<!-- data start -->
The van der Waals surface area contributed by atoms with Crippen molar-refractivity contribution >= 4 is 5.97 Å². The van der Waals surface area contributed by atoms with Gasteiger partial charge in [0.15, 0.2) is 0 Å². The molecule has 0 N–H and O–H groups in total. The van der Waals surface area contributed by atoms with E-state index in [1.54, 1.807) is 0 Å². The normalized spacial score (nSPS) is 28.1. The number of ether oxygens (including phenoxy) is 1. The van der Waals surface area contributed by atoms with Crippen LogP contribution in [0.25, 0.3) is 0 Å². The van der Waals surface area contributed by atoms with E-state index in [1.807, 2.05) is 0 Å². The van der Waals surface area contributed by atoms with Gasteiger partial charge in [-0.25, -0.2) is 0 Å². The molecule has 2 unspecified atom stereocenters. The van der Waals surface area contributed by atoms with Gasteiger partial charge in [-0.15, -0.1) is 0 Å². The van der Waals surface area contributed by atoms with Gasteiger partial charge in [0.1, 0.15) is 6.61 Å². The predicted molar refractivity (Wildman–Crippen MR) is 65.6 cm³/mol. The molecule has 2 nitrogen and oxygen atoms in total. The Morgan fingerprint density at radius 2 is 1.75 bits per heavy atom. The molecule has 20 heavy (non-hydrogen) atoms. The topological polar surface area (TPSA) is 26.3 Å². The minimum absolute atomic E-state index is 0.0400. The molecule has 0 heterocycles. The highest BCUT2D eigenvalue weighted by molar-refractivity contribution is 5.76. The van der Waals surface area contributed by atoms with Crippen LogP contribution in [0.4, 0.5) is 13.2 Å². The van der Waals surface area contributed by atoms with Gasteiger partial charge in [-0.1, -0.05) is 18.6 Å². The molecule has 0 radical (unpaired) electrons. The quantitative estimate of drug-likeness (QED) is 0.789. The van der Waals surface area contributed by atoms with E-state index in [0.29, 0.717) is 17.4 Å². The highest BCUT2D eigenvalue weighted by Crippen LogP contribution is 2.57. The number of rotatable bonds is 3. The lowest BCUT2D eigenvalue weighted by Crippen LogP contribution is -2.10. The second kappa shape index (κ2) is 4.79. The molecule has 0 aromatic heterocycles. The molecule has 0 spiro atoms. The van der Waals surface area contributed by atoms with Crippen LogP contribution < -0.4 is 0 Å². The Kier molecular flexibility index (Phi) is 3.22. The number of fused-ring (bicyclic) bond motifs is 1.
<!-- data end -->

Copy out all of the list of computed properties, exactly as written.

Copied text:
The van der Waals surface area contributed by atoms with Crippen molar-refractivity contribution >= 4 is 5.97 Å². The van der Waals surface area contributed by atoms with Gasteiger partial charge in [0.15, 0.2) is 0 Å². The molecule has 0 N–H and O–H groups in total. The van der Waals surface area contributed by atoms with E-state index in [1.54, 1.807) is 0 Å². The normalized spacial score (nSPS) is 28.1. The number of ether oxygens (including phenoxy) is 1. The van der Waals surface area contributed by atoms with Crippen LogP contribution in [0.25, 0.3) is 0 Å². The van der Waals surface area contributed by atoms with E-state index in [1.807, 2.05) is 0 Å². The van der Waals surface area contributed by atoms with Gasteiger partial charge in [-0.25, -0.2) is 0 Å². The molecule has 2 unspecified atom stereocenters. The van der Waals surface area contributed by atoms with Gasteiger partial charge in [-0.15, -0.1) is 0 Å². The van der Waals surface area contributed by atoms with Gasteiger partial charge in [0.1, 0.15) is 6.61 Å². The predicted molar refractivity (Wildman–Crippen MR) is 65.6 cm³/mol. The molecule has 2 nitrogen and oxygen atoms in total. The Morgan fingerprint density at radius 2 is 1.75 bits per heavy atom. The molecule has 20 heavy (non-hydrogen) atoms. The topological polar surface area (TPSA) is 26.3 Å². The minimum absolute atomic E-state index is 0.0400. The molecule has 0 heterocycles. The highest BCUT2D eigenvalue weighted by molar-refractivity contribution is 5.76. The van der Waals surface area contributed by atoms with Crippen LogP contribution in [0.4, 0.5) is 13.2 Å². The van der Waals surface area contributed by atoms with Gasteiger partial charge in [-0.1, -0.05) is 18.6 Å². The molecule has 0 radical (unpaired) electrons. The quantitative estimate of drug-likeness (QED) is 0.789. The van der Waals surface area contributed by atoms with E-state index in [0.29, 0.717) is 17.4 Å². The highest BCUT2D eigenvalue weighted by Crippen LogP contribution is 2.57. The number of rotatable bonds is 3. The lowest BCUT2D eigenvalue weighted by Crippen LogP contribution is -2.10. The second kappa shape index (κ2) is 4.79. The molecule has 0 aromatic heterocycles. The molecule has 0 spiro atoms. The van der Waals surface area contributed by atoms with Crippen LogP contribution < -0.4 is 0 Å². The Kier molecular flexibility index (Phi) is 3.22. The number of fused-ring (bicyclic) bond motifs is 1.